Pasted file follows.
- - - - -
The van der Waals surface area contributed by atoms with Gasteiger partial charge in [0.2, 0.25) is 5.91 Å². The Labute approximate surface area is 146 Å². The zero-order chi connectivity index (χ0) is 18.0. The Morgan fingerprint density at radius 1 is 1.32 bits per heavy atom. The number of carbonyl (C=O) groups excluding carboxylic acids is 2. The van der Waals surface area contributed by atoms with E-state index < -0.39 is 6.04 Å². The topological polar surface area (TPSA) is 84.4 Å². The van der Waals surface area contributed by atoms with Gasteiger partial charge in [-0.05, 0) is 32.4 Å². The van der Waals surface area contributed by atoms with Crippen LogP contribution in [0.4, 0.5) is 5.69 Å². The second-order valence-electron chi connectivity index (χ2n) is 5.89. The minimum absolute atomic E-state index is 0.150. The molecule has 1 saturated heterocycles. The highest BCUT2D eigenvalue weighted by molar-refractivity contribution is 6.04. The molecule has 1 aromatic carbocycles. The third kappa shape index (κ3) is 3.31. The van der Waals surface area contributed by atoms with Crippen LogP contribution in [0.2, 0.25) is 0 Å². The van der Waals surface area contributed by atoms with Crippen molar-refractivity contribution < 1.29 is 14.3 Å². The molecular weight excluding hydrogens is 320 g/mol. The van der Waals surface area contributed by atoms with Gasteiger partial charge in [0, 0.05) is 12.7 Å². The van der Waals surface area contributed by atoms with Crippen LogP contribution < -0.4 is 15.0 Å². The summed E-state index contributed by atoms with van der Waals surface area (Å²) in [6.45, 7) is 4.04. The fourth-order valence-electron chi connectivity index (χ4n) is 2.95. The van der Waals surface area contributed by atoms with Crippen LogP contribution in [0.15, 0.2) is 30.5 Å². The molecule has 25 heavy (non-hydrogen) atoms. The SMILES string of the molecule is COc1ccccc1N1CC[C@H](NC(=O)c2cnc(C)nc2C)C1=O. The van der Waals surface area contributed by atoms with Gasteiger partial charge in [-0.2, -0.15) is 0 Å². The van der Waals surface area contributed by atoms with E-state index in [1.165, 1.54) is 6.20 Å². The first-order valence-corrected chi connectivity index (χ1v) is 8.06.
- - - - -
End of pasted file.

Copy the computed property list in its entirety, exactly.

The van der Waals surface area contributed by atoms with Gasteiger partial charge in [0.2, 0.25) is 5.91 Å². The Labute approximate surface area is 146 Å². The zero-order chi connectivity index (χ0) is 18.0. The Morgan fingerprint density at radius 1 is 1.32 bits per heavy atom. The number of carbonyl (C=O) groups excluding carboxylic acids is 2. The van der Waals surface area contributed by atoms with E-state index < -0.39 is 6.04 Å². The topological polar surface area (TPSA) is 84.4 Å². The van der Waals surface area contributed by atoms with Gasteiger partial charge in [-0.05, 0) is 32.4 Å². The van der Waals surface area contributed by atoms with Crippen LogP contribution in [0.4, 0.5) is 5.69 Å². The second-order valence-electron chi connectivity index (χ2n) is 5.89. The minimum absolute atomic E-state index is 0.150. The molecule has 1 saturated heterocycles. The highest BCUT2D eigenvalue weighted by molar-refractivity contribution is 6.04. The molecule has 1 aromatic carbocycles. The third kappa shape index (κ3) is 3.31. The van der Waals surface area contributed by atoms with Crippen LogP contribution in [0.2, 0.25) is 0 Å². The van der Waals surface area contributed by atoms with Crippen molar-refractivity contribution < 1.29 is 14.3 Å². The molecular weight excluding hydrogens is 320 g/mol. The van der Waals surface area contributed by atoms with Gasteiger partial charge in [0, 0.05) is 12.7 Å². The van der Waals surface area contributed by atoms with Crippen LogP contribution < -0.4 is 15.0 Å². The summed E-state index contributed by atoms with van der Waals surface area (Å²) in [6.45, 7) is 4.04. The fourth-order valence-electron chi connectivity index (χ4n) is 2.95. The van der Waals surface area contributed by atoms with Crippen LogP contribution in [0.15, 0.2) is 30.5 Å². The molecule has 25 heavy (non-hydrogen) atoms. The SMILES string of the molecule is COc1ccccc1N1CC[C@H](NC(=O)c2cnc(C)nc2C)C1=O. The van der Waals surface area contributed by atoms with Gasteiger partial charge in [-0.2, -0.15) is 0 Å². The van der Waals surface area contributed by atoms with E-state index in [1.165, 1.54) is 6.20 Å². The first-order valence-corrected chi connectivity index (χ1v) is 8.06.